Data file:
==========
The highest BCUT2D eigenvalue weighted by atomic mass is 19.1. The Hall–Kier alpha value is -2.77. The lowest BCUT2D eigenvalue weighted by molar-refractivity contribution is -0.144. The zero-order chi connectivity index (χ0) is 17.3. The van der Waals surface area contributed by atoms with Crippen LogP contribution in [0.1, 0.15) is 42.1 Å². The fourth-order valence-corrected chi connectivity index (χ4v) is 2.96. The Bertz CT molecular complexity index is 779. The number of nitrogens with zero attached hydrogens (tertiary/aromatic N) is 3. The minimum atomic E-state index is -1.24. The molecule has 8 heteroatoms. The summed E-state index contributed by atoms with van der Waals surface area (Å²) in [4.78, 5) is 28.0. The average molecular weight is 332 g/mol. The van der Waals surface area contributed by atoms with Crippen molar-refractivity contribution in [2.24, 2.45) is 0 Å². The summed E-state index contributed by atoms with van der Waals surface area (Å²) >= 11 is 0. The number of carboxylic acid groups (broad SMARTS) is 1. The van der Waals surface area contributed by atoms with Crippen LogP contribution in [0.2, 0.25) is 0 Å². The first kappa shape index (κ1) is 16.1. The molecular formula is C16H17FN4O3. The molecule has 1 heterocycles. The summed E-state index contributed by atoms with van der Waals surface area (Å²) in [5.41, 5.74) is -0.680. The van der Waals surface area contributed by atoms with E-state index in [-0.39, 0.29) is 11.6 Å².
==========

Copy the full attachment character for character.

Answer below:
The highest BCUT2D eigenvalue weighted by atomic mass is 19.1. The Hall–Kier alpha value is -2.77. The lowest BCUT2D eigenvalue weighted by molar-refractivity contribution is -0.144. The zero-order chi connectivity index (χ0) is 17.3. The van der Waals surface area contributed by atoms with Crippen LogP contribution in [0.1, 0.15) is 42.1 Å². The fourth-order valence-corrected chi connectivity index (χ4v) is 2.96. The Bertz CT molecular complexity index is 779. The number of nitrogens with zero attached hydrogens (tertiary/aromatic N) is 3. The minimum atomic E-state index is -1.24. The molecule has 8 heteroatoms. The summed E-state index contributed by atoms with van der Waals surface area (Å²) in [4.78, 5) is 28.0. The average molecular weight is 332 g/mol. The van der Waals surface area contributed by atoms with Crippen molar-refractivity contribution in [2.24, 2.45) is 0 Å². The summed E-state index contributed by atoms with van der Waals surface area (Å²) >= 11 is 0. The number of carboxylic acid groups (broad SMARTS) is 1. The van der Waals surface area contributed by atoms with Crippen LogP contribution in [0.2, 0.25) is 0 Å². The first kappa shape index (κ1) is 16.1. The molecular formula is C16H17FN4O3. The molecule has 1 heterocycles. The summed E-state index contributed by atoms with van der Waals surface area (Å²) in [5.41, 5.74) is -0.680. The van der Waals surface area contributed by atoms with E-state index in [-0.39, 0.29) is 11.6 Å².